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ATSDR - Mississippi Delta Project"Economic development of the Delta cannot be separated from the and ethnic realities and cannot be planned apart from careful management of its resources and protection of its environment. This report envisions a coming time when ecological mindfulness and economic development are no longer seen as incompatible but as indivisible".
(Lower Mississippi Delta Development Commission, 1990)
The preceding quotation was taken from the report Realizing the Dream...Fulfilling the Potential, which was prepared by the Lower Mississippi Delta Development Commission (1). The words reflect a vision for the Lower Mississippi Delta Region wherein ecological concerns co-exist with economic development and social advancements. The Commission concluded its work and disbanded in 1990. The Commission's final report is a key document that combines concerns for improving the health of ethnic and racial minority populations in the United States and for achieving environmental justice. The work of the Commission provides compelling support for a demonstration project that forms partnerships in pursuit of regional excellence in public health and environment protection. The Mississippi Delta Project_Health and Environment is an attempt by government, academia, private sector organizations, and community residents to implement, within a key geographic region, a program that demonstrates how partnerships can be formed to identify and reduce the impact of environmental hazards. This document outlines the background of the Delta Project, its goal and objectives, its partners, and how the project is organized.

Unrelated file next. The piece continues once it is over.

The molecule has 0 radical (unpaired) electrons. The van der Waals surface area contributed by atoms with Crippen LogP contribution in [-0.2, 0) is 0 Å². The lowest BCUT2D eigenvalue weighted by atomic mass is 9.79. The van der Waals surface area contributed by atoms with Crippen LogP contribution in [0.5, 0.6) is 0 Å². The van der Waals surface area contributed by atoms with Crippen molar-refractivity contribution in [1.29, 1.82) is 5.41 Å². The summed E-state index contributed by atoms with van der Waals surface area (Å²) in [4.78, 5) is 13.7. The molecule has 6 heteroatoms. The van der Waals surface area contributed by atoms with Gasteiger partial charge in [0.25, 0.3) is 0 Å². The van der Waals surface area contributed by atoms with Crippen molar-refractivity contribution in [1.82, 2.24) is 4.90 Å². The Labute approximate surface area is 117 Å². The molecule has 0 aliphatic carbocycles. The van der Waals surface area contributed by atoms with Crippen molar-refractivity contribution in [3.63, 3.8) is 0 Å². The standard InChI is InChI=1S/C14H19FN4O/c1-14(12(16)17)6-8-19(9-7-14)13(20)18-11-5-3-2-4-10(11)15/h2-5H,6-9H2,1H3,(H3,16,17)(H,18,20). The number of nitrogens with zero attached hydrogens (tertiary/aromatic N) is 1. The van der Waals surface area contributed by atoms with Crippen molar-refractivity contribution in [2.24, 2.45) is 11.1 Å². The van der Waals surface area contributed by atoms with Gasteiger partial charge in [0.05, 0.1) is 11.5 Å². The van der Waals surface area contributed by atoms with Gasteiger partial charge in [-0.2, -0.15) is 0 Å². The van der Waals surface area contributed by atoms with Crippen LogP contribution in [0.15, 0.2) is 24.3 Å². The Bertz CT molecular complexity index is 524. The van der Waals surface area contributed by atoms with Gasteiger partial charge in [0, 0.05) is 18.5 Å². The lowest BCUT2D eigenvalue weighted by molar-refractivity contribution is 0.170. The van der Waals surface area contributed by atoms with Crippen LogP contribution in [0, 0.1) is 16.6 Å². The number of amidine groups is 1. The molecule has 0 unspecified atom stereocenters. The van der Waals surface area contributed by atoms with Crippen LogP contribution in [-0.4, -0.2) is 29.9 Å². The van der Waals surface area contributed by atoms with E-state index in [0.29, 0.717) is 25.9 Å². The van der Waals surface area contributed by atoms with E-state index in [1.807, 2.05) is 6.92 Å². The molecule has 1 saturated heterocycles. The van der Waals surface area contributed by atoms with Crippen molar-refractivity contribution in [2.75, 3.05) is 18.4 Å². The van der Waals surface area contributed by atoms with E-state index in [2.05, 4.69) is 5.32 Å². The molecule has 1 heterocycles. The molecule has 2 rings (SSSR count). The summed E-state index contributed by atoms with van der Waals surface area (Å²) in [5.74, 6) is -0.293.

The Mississippi Delta Region was defined by the Lower Mississippi Delta Commission as a 219-county strip along the Mississippi River in Arkansas, Illinois, Kentucky, Louisiana, Mississippi, Missouri, and Tennessee. The counties and parishes in the Delta Project are listed on the inside of the back cover page of this brochure. The Region is populated by approximately 8.3 million people, including a large number of persons of low income, African Americans, and growing numbers of other people of color.